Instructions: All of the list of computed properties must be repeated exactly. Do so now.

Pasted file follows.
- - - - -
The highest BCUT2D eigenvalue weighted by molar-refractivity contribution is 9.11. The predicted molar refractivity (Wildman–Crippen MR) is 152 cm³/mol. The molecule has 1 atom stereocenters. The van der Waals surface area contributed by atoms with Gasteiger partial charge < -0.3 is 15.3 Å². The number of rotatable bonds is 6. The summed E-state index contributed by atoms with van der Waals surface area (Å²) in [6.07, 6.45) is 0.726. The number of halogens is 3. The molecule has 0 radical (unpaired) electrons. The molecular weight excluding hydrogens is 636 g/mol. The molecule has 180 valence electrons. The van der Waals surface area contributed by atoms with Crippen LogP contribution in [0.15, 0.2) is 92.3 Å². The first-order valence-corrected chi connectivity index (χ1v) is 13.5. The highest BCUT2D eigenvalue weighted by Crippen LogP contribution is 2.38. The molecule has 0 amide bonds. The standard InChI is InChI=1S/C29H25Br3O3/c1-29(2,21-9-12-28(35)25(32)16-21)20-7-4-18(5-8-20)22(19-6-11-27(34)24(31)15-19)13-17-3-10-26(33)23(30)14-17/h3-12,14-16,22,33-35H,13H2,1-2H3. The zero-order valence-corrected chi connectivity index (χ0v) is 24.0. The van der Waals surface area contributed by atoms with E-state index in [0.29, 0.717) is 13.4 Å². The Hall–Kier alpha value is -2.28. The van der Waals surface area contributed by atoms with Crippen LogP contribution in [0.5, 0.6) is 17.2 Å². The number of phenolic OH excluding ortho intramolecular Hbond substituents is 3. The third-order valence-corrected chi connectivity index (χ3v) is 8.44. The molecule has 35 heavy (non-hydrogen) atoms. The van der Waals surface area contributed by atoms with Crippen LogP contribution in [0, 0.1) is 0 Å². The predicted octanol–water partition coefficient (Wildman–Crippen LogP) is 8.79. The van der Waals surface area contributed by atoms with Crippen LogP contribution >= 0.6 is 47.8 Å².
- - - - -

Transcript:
The highest BCUT2D eigenvalue weighted by molar-refractivity contribution is 9.11. The predicted molar refractivity (Wildman–Crippen MR) is 152 cm³/mol. The molecule has 1 atom stereocenters. The van der Waals surface area contributed by atoms with Gasteiger partial charge < -0.3 is 15.3 Å². The number of rotatable bonds is 6. The summed E-state index contributed by atoms with van der Waals surface area (Å²) in [6.07, 6.45) is 0.726. The number of halogens is 3. The molecule has 0 radical (unpaired) electrons. The molecular weight excluding hydrogens is 636 g/mol. The molecule has 180 valence electrons. The van der Waals surface area contributed by atoms with Crippen LogP contribution in [0.15, 0.2) is 92.3 Å². The first-order valence-corrected chi connectivity index (χ1v) is 13.5. The highest BCUT2D eigenvalue weighted by Crippen LogP contribution is 2.38. The molecule has 0 amide bonds. The standard InChI is InChI=1S/C29H25Br3O3/c1-29(2,21-9-12-28(35)25(32)16-21)20-7-4-18(5-8-20)22(19-6-11-27(34)24(31)15-19)13-17-3-10-26(33)23(30)14-17/h3-12,14-16,22,33-35H,13H2,1-2H3. The zero-order valence-corrected chi connectivity index (χ0v) is 24.0. The van der Waals surface area contributed by atoms with E-state index in [0.29, 0.717) is 13.4 Å². The Hall–Kier alpha value is -2.28. The van der Waals surface area contributed by atoms with Crippen LogP contribution in [0.5, 0.6) is 17.2 Å². The number of phenolic OH excluding ortho intramolecular Hbond substituents is 3. The third-order valence-corrected chi connectivity index (χ3v) is 8.44. The molecule has 35 heavy (non-hydrogen) atoms. The van der Waals surface area contributed by atoms with Crippen LogP contribution in [0, 0.1) is 0 Å². The predicted octanol–water partition coefficient (Wildman–Crippen LogP) is 8.79. The van der Waals surface area contributed by atoms with Crippen LogP contribution >= 0.6 is 47.8 Å².